Covering disasters: Expert tells media not to focus on death toll

Don Kevin Hapal

This is AI generated summarization, which may have errors. For context, always refer to the full article.

Covering disasters: Expert tells media not to focus on death toll

Adrian Portugal

Mahar Lagmay, who heads UP's Nationwide Operational Assessment of Hazards project, says the media should also report on other forms of losses during disasters. Media organizations do.

MANILA, Philippines – A disaster risk reduction expert said on Thursday, March 1, journalists covering disasters should go beyond reporting mass casualties, complaining that they fail to look at other forms of losses.

“I’ve always been asking media: why is it that when they cover hazards and their impacts, they only cover those that have deaths?” said Dr Alfredo Mahar Francisco Lagmay, director of the University of the Philippines’ Nationwide Operational Assessment of Hazards (UP NOAH) project, responding to a question at the ASEANnale forum at the University of the Philippines-Diliman.

“If there are mass casualties in a certain area, they report it repeatedly. For good reason: it’s captivating. They earn money from it,” he added. 

Lagmay compared the media coverage of super typhoons Haiyan and Lawin: “[In Lawin], there were not many deaths, but there were lots of losses in agriculture and livestock and crops, etc. And they didn’t cover that. What happened was that there was not a lot of aid to help people who were suffering from their losses, in terms of crops and livestocks.”

Fact Check: Media organizations, not just Rappler, also report on housing and infrastructure damage, as well as agriculture, and fisheries losses. These information are routinely included in the updates issued by the National Disaster Risk Reduction and Management Council, as well as by various departments. 

Below are samples of Rappler reports on some of the biggest disasters:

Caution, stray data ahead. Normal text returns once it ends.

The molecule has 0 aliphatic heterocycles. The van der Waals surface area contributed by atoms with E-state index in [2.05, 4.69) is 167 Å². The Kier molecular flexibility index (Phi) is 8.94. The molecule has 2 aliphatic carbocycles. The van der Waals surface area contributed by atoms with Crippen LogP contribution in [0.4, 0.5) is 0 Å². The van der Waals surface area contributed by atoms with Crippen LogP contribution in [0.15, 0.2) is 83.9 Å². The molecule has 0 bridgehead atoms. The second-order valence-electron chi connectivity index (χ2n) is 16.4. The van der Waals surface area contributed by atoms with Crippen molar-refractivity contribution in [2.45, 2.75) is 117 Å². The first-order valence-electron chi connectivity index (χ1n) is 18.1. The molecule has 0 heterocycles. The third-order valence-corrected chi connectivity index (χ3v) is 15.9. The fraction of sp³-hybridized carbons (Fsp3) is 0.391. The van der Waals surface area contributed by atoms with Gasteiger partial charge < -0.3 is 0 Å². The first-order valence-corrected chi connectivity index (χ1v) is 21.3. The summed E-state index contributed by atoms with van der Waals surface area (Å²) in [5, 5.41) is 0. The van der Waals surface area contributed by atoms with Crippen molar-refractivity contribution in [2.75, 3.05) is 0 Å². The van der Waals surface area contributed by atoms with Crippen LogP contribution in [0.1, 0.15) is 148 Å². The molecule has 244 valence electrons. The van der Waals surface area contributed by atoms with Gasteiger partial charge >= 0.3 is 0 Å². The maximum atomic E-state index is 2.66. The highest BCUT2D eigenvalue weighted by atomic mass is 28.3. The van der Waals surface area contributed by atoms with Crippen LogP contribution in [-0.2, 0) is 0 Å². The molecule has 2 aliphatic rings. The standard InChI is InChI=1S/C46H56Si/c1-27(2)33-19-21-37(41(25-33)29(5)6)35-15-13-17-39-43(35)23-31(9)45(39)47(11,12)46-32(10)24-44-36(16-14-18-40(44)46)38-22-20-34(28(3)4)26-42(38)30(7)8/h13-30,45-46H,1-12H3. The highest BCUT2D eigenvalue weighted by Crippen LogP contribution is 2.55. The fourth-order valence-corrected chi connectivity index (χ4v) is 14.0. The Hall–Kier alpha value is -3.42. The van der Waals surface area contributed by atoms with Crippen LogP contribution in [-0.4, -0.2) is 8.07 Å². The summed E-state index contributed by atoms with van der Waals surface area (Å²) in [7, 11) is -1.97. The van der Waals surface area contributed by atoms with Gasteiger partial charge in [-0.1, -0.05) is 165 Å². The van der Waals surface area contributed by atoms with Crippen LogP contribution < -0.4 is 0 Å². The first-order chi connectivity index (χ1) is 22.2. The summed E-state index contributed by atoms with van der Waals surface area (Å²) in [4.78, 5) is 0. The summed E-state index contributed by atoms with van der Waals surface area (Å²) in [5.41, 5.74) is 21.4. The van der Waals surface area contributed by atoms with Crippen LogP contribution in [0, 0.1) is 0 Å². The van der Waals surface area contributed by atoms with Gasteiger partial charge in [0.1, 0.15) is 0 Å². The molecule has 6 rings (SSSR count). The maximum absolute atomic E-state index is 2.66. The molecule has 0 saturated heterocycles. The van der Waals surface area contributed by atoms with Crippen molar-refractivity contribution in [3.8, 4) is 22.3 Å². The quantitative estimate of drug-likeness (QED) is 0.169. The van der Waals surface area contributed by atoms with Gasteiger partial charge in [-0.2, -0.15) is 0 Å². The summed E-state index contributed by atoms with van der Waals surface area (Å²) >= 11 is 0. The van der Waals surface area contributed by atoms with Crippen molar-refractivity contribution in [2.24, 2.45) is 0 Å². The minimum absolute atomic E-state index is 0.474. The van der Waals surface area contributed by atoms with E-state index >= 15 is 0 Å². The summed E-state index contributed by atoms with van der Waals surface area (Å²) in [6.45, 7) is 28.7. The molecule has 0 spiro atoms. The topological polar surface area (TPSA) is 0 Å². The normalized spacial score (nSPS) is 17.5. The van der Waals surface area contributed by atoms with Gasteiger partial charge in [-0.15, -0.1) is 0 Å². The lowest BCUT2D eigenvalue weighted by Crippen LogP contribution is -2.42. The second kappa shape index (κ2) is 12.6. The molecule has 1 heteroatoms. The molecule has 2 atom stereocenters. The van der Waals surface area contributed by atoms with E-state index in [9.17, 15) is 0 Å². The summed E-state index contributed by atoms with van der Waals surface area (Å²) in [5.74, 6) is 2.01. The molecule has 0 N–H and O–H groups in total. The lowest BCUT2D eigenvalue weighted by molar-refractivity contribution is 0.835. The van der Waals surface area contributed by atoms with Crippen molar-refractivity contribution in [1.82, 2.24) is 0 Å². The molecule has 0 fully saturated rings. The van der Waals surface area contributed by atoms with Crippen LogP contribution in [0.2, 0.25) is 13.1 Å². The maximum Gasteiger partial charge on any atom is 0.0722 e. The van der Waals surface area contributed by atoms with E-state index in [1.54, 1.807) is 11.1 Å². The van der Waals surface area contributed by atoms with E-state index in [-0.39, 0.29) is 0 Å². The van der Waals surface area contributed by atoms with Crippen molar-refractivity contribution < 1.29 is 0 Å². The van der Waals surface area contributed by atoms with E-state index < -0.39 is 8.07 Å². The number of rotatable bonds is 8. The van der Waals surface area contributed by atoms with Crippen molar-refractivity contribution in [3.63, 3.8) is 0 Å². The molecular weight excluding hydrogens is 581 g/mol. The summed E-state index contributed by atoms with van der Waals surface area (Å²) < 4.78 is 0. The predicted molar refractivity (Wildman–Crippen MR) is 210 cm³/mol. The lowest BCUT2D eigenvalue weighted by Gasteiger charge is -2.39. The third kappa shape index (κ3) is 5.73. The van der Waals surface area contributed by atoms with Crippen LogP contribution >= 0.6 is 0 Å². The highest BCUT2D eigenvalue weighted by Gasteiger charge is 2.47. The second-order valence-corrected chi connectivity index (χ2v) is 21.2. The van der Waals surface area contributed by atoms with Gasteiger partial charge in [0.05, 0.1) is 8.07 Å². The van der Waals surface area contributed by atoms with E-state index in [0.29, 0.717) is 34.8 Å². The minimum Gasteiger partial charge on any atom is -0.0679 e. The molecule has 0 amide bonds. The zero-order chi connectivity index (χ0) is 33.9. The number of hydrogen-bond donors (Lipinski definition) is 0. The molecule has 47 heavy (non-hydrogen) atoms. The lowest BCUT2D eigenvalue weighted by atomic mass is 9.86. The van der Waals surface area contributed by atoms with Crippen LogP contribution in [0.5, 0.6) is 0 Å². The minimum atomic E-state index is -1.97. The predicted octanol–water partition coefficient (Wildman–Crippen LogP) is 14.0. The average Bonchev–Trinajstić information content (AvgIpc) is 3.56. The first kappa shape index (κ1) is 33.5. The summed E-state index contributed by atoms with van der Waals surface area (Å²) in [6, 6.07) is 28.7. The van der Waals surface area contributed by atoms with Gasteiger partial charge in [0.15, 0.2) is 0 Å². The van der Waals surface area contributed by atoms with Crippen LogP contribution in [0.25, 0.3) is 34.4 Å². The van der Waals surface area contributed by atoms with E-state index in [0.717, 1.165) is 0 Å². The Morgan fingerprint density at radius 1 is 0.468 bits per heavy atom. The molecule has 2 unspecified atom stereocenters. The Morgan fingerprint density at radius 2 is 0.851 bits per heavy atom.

Disaster beat reporters needed

Lagmay also emphasized the importance of having experienced reporters covering disasters.

“On media practitioners…. I’ve always said to NDRRMC, that there should be a mainstay in NDRRMC. Because every time we talk to them, they are newbies. They don’t know what happened in the past and they have to upgrade their knowledge about disasters, concepts, hazards, and so on and so forth,” he said. 

According to him, it’s important that there are “permanent” people reporting on disasters.

“What’s happening now is, because people get transferred from one place to another, the people that we need to communicate disasters and disaster-related information, we lose that opportunity to be able to get the people to be informed well. And sometimes, that information could be critical,” Lagmay said.

The Philippines is a disaster-prone country, battered by about 20 tropical cyclones every year. In 2015, a research showed that 8 of the 10 most disaster-prone cities in the world are in the country. 

Lagmay presented on Thursday 2010 data from the United Nations International Strategy for Disaster Reduction, which showed that the Philippines is the most disaster-prone among members of the Association of Southeast Asian Nation. – 

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Don Kevin Hapal

Don Kevin Hapal is Rappler’s Head of Data and Innovation. He started at Rappler as a digital communications specialist, then went on to lead Rappler’s Balikbayan section for overseas Filipinos. He was introduced to data journalism while writing and researching about social media, disinformation, and propaganda.